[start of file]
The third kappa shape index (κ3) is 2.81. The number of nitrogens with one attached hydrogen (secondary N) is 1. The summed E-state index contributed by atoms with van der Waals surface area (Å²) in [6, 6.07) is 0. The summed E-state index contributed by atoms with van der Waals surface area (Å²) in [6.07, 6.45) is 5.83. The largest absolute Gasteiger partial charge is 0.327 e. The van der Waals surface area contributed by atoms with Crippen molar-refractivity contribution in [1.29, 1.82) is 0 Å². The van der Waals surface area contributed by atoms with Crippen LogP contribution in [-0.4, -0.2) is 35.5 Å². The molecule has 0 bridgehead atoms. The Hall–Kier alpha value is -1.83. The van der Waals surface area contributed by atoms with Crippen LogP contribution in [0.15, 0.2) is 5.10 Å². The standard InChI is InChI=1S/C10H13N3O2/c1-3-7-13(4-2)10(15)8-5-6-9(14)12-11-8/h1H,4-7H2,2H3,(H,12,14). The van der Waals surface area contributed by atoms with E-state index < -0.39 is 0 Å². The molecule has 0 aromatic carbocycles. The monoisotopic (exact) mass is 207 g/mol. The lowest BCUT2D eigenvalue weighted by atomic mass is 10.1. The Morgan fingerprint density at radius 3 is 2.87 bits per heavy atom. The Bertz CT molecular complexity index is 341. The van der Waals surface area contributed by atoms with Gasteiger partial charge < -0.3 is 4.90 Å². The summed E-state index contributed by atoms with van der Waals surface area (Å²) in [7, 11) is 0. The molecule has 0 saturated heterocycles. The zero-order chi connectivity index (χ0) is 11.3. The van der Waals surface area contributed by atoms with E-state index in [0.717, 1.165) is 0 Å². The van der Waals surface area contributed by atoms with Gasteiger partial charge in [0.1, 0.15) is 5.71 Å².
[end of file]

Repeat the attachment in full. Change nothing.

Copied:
The third kappa shape index (κ3) is 2.81. The number of nitrogens with one attached hydrogen (secondary N) is 1. The summed E-state index contributed by atoms with van der Waals surface area (Å²) in [6, 6.07) is 0. The summed E-state index contributed by atoms with van der Waals surface area (Å²) in [6.07, 6.45) is 5.83. The largest absolute Gasteiger partial charge is 0.327 e. The van der Waals surface area contributed by atoms with Crippen molar-refractivity contribution in [1.29, 1.82) is 0 Å². The van der Waals surface area contributed by atoms with Crippen LogP contribution in [-0.4, -0.2) is 35.5 Å². The molecule has 0 bridgehead atoms. The Hall–Kier alpha value is -1.83. The van der Waals surface area contributed by atoms with Crippen LogP contribution in [0.15, 0.2) is 5.10 Å². The standard InChI is InChI=1S/C10H13N3O2/c1-3-7-13(4-2)10(15)8-5-6-9(14)12-11-8/h1H,4-7H2,2H3,(H,12,14). The van der Waals surface area contributed by atoms with E-state index < -0.39 is 0 Å². The molecule has 0 aromatic carbocycles. The monoisotopic (exact) mass is 207 g/mol. The lowest BCUT2D eigenvalue weighted by atomic mass is 10.1. The Morgan fingerprint density at radius 3 is 2.87 bits per heavy atom. The Bertz CT molecular complexity index is 341. The van der Waals surface area contributed by atoms with Gasteiger partial charge < -0.3 is 4.90 Å². The summed E-state index contributed by atoms with van der Waals surface area (Å²) in [7, 11) is 0. The molecule has 0 saturated heterocycles. The zero-order chi connectivity index (χ0) is 11.3. The van der Waals surface area contributed by atoms with E-state index in [0.717, 1.165) is 0 Å². The van der Waals surface area contributed by atoms with Gasteiger partial charge in [0.1, 0.15) is 5.71 Å².